Born in the slums of Brooklyn, in the first year of the twentieth century, Willie Sutton came of age at a time when banks were out of control. If they weren't taking brazen risks, they were shamelessly seeking bailouts. Trapped in a cycle of bank panics, depressions and soaring unemployment, Sutton saw only one way out. So began the career of America's most successful bank robber. Sutton became so good at breaking into banks, and such a master at breaking out of prisons, police called him one of the most dangerous men in New York, and the FBI put him on its first-ever Most Wanted List. But the public rooted for Sutton. When he was finally caught for good in 1952, crowds surrounded the jail and chanted his name.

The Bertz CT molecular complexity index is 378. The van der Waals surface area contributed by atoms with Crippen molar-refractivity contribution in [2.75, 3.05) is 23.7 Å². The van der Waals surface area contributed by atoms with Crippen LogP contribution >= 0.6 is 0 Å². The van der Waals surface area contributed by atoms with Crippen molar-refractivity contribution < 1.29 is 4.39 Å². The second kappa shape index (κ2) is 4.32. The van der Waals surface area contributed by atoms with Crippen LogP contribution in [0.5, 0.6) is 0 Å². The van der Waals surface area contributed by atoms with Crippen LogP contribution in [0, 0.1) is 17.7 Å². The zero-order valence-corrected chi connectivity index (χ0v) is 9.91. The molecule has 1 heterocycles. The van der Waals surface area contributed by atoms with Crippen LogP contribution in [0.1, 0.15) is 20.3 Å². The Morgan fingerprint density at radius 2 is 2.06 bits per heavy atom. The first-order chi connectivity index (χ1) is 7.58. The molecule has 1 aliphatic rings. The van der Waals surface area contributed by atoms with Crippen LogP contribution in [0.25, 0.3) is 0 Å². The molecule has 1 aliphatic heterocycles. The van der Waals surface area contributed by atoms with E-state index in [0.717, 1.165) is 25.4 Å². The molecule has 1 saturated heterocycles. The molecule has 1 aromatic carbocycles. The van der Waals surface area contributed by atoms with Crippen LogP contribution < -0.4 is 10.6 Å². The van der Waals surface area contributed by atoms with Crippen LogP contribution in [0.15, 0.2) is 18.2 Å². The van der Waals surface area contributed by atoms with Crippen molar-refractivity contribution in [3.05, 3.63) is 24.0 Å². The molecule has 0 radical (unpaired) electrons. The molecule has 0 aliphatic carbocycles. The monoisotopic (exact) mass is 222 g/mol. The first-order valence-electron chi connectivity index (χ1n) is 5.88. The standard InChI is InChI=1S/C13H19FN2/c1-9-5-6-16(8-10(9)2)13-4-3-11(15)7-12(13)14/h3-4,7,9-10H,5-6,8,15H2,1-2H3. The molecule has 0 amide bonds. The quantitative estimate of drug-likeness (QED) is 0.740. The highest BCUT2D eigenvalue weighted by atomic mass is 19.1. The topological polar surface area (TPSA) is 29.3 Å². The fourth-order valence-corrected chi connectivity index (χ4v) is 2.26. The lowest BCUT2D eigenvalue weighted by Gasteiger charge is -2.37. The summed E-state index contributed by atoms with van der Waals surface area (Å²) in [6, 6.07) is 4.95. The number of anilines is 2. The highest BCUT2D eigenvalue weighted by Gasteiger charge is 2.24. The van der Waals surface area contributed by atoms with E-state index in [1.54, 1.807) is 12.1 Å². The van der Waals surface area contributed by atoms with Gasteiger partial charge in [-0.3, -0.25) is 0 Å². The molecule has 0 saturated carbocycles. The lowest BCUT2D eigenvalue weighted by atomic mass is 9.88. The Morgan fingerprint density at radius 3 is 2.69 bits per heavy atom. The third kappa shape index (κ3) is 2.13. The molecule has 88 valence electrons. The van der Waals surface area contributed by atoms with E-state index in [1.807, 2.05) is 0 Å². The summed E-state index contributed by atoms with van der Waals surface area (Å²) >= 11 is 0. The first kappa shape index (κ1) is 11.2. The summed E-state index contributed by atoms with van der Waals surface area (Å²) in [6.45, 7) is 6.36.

Blending vast research with vivid imagination, Pulitzer Prize winner J.R. Moehringer brings Willie Sutton blazing back to life. In Moehringer's retelling, it was more than need or rage at society that drove Sutton. It was one unforgettable woman. And when Sutton finally walked free, he immediately set out to find her. Poignant, comic, fast-paced and fact-studded, Sutton tells a story of economic pain that feels eerily modern, while unfolding a story of doomed love that is forever timeless.